A hemp advocacy group plans to build on momentum gathered the previous year for a bill introduced in the U.S. House of Representatives that would legalize CBD in dietary supplements.
The U.S. Hemp Roundtable in December announced H.R. 8179 had 30 sponsors in the House. That figure is considered a genuine indication of “broad” and “bipartisan” support on Capitol Hill, said Jonathan Miller, general counsel of the U.S. Hemp Roundtable, in an interview.
Of the 30 sponsors, only three lawmakers are no longer in the Congress as a result of having retired or lost elections: Tulsi Gabbard (D-Hawaii), Denver Riggleman (R-Va.) and Collin Peterson (D-Minn.), who introduced a separate CBD bill in 2020 while serving as chairman of the House Agriculture Committee.
H.R. 8179—otherwise known as the Hemp and Hemp-Derived CBD Consumer Protection and Market Stabilization Act of 2020—was introduced in September by Reps. Kurt Schrader, Democrat of Oregon, and Morgan Griffith, Republican of Virginia.
Griffith and Schrader, both of whom sit on the House Committee on Energy and Commerce, which has jurisdiction over FDA, are expected to reintroduce the legislation in the 117th Congress. Spokespersons for the two representatives did not respond to requests for comment for this story.
Any standalone CBD bill, if it can gather enough support, likely would be incorporated into a larger piece of legislation, which is what occurred when Congress removed hemp from the Controlled Substances Act in the 2018 Farm Bill.
“Every major hemp bill that we’ve had didn’t pass on its own,” Miller observed. “It got attached to something else. And so that could happen here.”
The hemp industry credited Sen. Majority Leader Mitch McConnell (R-Ky.) for championing passage of the hemp provisions of the Farm Bill. Chuck Schumer (D-N.Y.) is poised to become majority leader soon thanks to the recent wins by the two Democrats in the runoff elections in Georgia—investigative journalist Jon Ossoff and pastor Raphael Warnock.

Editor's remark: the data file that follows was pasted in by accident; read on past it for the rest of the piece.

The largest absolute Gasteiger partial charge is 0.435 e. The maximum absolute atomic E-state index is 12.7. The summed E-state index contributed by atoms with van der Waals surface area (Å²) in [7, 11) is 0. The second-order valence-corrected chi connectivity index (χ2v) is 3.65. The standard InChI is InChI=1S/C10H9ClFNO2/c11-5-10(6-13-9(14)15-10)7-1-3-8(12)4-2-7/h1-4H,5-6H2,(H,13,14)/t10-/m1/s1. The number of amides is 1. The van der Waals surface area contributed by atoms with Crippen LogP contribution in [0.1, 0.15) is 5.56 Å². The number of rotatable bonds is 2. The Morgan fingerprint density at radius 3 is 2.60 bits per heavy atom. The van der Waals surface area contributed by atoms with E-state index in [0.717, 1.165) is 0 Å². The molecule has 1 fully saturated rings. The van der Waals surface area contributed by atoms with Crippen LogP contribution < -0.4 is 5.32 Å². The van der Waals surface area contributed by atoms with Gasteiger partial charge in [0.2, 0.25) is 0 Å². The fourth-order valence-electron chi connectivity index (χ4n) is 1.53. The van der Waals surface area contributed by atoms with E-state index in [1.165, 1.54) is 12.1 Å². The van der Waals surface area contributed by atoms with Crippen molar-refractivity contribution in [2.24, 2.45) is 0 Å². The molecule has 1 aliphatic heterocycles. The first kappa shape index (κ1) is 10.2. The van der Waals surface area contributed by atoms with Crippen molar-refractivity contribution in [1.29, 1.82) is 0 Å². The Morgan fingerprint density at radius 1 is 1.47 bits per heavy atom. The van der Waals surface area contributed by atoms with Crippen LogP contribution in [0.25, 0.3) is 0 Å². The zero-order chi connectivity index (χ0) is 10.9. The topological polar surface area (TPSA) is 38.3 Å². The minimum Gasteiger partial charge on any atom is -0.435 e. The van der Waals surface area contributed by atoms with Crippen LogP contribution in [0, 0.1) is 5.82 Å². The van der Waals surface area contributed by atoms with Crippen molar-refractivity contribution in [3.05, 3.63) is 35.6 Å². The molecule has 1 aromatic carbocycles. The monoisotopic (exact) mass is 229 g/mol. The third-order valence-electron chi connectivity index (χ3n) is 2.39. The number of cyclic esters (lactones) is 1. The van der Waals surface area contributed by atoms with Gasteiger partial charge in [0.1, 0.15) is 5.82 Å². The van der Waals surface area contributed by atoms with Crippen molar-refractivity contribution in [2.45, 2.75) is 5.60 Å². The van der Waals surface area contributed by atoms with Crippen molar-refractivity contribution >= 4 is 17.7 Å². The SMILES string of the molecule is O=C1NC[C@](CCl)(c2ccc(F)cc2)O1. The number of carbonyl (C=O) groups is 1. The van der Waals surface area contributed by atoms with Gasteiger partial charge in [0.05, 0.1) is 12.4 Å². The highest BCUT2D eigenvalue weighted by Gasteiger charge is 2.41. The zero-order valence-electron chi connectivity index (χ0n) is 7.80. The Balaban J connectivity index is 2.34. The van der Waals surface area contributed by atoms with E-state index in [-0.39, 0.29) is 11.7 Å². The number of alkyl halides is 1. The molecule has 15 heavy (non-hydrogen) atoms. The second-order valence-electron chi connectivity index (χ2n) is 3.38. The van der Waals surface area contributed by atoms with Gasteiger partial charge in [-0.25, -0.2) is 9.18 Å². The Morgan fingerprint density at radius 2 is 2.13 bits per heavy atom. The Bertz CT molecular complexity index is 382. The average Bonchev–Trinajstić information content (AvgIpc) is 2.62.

“Certainly, Democrats on the Senate side have really gotten behind hemp,” said Geoff Whaling, chairman of the board of directors of the National Hemp Association, a nonprofit corporation, in an interview. “They understand fully that this is a commodity crop that can help farmers.”
Schumer is among the Democrats who have supported the industry, said Eric Streenstra, president of Vote Hemp, a grassroots nonprofit organization, in an interview. For instance, Streenstra recalled a conversation he had with Schumer’s office regarding challenges faced by the hemp industry in advertising on Facebook.
As for McConnell, Miller said he will remain the most “powerful Republican in Washington.”
“Hemp continues to be an important issue for farmers in Kentucky,” said Streenstra, who anticipated the issue will remain an important one for McConnell.
The new Senate will be split 50-50 between the two major political parties—two independents (Sens. Bernie Sanders of Vermont and Angus King of Maine) are caucusing with the 48 Democrats. Ossoff and Warnock have not yet been sworn in. The Democrats will narrowly control the majority, with soon-to-be Vice President Kamala Harris serving as the tie-breaking vote. With a narrow majority, Democrats are unlikely to achieve much without bipartisan support.
H.R. 8179 garnered such support in the House, with 18 Democrats and 12 Republicans backing the bill.
“We’re lucky that this is a bipartisan issue,” Miller said. Consequently, the party controlling “Congress really doesn’t make that much of a difference.”
H.R. 8179 would create a legal pathway for marketers of hemp-based CBD and other cannabinoids in dietary supplements, eliminating a monstrous hurdle that has stymied the sector’s growth in recent years. The legislation would create an exception to a current provision in the law, which bars an article like CBD from being marketed in a dietary supplement if it was first the subject of substantial clinical investigations instituted and made public.